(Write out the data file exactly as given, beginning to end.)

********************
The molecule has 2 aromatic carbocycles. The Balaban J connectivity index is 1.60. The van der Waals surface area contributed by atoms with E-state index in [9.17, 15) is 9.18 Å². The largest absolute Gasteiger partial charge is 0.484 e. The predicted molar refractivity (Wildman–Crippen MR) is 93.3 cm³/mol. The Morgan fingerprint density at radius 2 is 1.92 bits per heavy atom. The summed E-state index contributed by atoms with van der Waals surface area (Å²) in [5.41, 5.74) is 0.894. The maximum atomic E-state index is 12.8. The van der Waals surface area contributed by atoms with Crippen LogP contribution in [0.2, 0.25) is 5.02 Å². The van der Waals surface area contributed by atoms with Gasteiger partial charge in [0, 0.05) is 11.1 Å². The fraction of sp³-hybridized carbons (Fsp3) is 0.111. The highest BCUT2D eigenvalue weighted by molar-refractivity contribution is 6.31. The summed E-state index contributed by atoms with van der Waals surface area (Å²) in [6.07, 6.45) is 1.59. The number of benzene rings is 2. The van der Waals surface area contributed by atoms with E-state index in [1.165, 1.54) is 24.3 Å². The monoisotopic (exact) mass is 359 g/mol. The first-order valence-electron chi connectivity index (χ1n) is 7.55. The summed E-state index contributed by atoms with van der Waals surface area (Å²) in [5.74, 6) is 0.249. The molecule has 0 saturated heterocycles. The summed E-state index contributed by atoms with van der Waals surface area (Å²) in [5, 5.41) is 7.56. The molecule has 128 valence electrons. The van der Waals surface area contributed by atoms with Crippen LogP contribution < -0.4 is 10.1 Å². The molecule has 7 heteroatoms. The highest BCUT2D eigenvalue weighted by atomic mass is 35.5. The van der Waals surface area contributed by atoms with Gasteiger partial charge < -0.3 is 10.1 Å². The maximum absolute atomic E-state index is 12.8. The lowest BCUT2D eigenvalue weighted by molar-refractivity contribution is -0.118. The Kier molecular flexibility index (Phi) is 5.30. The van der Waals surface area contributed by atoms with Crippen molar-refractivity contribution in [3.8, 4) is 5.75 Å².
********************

The molecule has 2 aromatic carbocycles. The Balaban J connectivity index is 1.60. The van der Waals surface area contributed by atoms with E-state index in [9.17, 15) is 9.18 Å². The largest absolute Gasteiger partial charge is 0.484 e. The predicted molar refractivity (Wildman–Crippen MR) is 93.3 cm³/mol. The Morgan fingerprint density at radius 2 is 1.92 bits per heavy atom. The summed E-state index contributed by atoms with van der Waals surface area (Å²) in [5.41, 5.74) is 0.894. The maximum atomic E-state index is 12.8. The van der Waals surface area contributed by atoms with Crippen LogP contribution in [0.2, 0.25) is 5.02 Å². The van der Waals surface area contributed by atoms with Gasteiger partial charge in [0, 0.05) is 11.1 Å². The fraction of sp³-hybridized carbons (Fsp3) is 0.111. The highest BCUT2D eigenvalue weighted by molar-refractivity contribution is 6.31. The summed E-state index contributed by atoms with van der Waals surface area (Å²) in [6.07, 6.45) is 1.59. The number of benzene rings is 2. The van der Waals surface area contributed by atoms with E-state index in [1.165, 1.54) is 24.3 Å². The monoisotopic (exact) mass is 359 g/mol. The first-order valence-electron chi connectivity index (χ1n) is 7.55. The summed E-state index contributed by atoms with van der Waals surface area (Å²) in [5.74, 6) is 0.249. The molecule has 0 saturated heterocycles. The summed E-state index contributed by atoms with van der Waals surface area (Å²) in [5, 5.41) is 7.56. The molecule has 128 valence electrons. The van der Waals surface area contributed by atoms with Crippen LogP contribution < -0.4 is 10.1 Å². The molecule has 7 heteroatoms. The highest BCUT2D eigenvalue weighted by atomic mass is 35.5. The van der Waals surface area contributed by atoms with Gasteiger partial charge < -0.3 is 10.1 Å². The maximum absolute atomic E-state index is 12.8. The lowest BCUT2D eigenvalue weighted by molar-refractivity contribution is -0.118. The Kier molecular flexibility index (Phi) is 5.30. The van der Waals surface area contributed by atoms with Crippen molar-refractivity contribution in [3.8, 4) is 5.75 Å².